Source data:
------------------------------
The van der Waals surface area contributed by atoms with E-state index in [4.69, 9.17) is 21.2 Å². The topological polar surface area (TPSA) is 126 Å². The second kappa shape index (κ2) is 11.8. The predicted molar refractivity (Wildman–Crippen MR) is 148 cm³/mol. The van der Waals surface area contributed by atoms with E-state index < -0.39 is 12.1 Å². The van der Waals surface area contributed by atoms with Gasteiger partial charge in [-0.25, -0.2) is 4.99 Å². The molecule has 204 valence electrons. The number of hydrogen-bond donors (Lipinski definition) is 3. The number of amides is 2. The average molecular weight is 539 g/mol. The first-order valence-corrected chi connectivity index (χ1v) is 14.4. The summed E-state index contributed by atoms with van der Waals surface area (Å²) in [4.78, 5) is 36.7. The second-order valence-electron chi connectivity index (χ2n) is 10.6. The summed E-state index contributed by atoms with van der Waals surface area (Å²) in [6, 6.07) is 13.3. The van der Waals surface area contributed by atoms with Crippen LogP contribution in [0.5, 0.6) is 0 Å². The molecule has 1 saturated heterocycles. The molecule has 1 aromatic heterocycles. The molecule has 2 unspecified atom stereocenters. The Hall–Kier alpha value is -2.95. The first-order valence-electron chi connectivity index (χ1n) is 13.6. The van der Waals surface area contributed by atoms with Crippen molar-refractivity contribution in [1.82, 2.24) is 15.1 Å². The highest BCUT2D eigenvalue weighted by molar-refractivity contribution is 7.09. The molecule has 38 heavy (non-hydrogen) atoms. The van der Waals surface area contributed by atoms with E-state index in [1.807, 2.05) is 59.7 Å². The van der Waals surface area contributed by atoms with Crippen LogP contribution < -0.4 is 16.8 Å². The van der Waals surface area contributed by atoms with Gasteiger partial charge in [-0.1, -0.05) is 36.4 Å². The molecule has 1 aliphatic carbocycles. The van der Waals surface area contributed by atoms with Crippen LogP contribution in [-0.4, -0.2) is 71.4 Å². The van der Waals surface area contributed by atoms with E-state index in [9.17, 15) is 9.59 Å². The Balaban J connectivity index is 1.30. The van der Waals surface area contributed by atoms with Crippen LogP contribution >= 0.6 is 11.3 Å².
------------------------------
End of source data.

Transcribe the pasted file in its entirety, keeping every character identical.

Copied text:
The van der Waals surface area contributed by atoms with E-state index in [4.69, 9.17) is 21.2 Å². The topological polar surface area (TPSA) is 126 Å². The second kappa shape index (κ2) is 11.8. The predicted molar refractivity (Wildman–Crippen MR) is 148 cm³/mol. The van der Waals surface area contributed by atoms with E-state index < -0.39 is 12.1 Å². The van der Waals surface area contributed by atoms with Gasteiger partial charge in [-0.25, -0.2) is 4.99 Å². The molecule has 204 valence electrons. The number of hydrogen-bond donors (Lipinski definition) is 3. The number of amides is 2. The average molecular weight is 539 g/mol. The first-order valence-corrected chi connectivity index (χ1v) is 14.4. The summed E-state index contributed by atoms with van der Waals surface area (Å²) in [4.78, 5) is 36.7. The second-order valence-electron chi connectivity index (χ2n) is 10.6. The summed E-state index contributed by atoms with van der Waals surface area (Å²) in [6, 6.07) is 13.3. The van der Waals surface area contributed by atoms with Crippen LogP contribution in [0.5, 0.6) is 0 Å². The molecule has 1 saturated heterocycles. The molecule has 1 aromatic heterocycles. The molecule has 2 unspecified atom stereocenters. The Hall–Kier alpha value is -2.95. The first-order valence-electron chi connectivity index (χ1n) is 13.6. The van der Waals surface area contributed by atoms with Crippen molar-refractivity contribution in [1.82, 2.24) is 15.1 Å². The highest BCUT2D eigenvalue weighted by molar-refractivity contribution is 7.09. The molecule has 38 heavy (non-hydrogen) atoms. The van der Waals surface area contributed by atoms with E-state index in [1.807, 2.05) is 59.7 Å². The van der Waals surface area contributed by atoms with Crippen LogP contribution < -0.4 is 16.8 Å². The van der Waals surface area contributed by atoms with Gasteiger partial charge in [-0.1, -0.05) is 36.4 Å². The molecule has 1 aliphatic carbocycles. The van der Waals surface area contributed by atoms with Crippen LogP contribution in [-0.4, -0.2) is 71.4 Å². The van der Waals surface area contributed by atoms with E-state index in [9.17, 15) is 9.59 Å². The Balaban J connectivity index is 1.30. The van der Waals surface area contributed by atoms with Crippen LogP contribution >= 0.6 is 11.3 Å².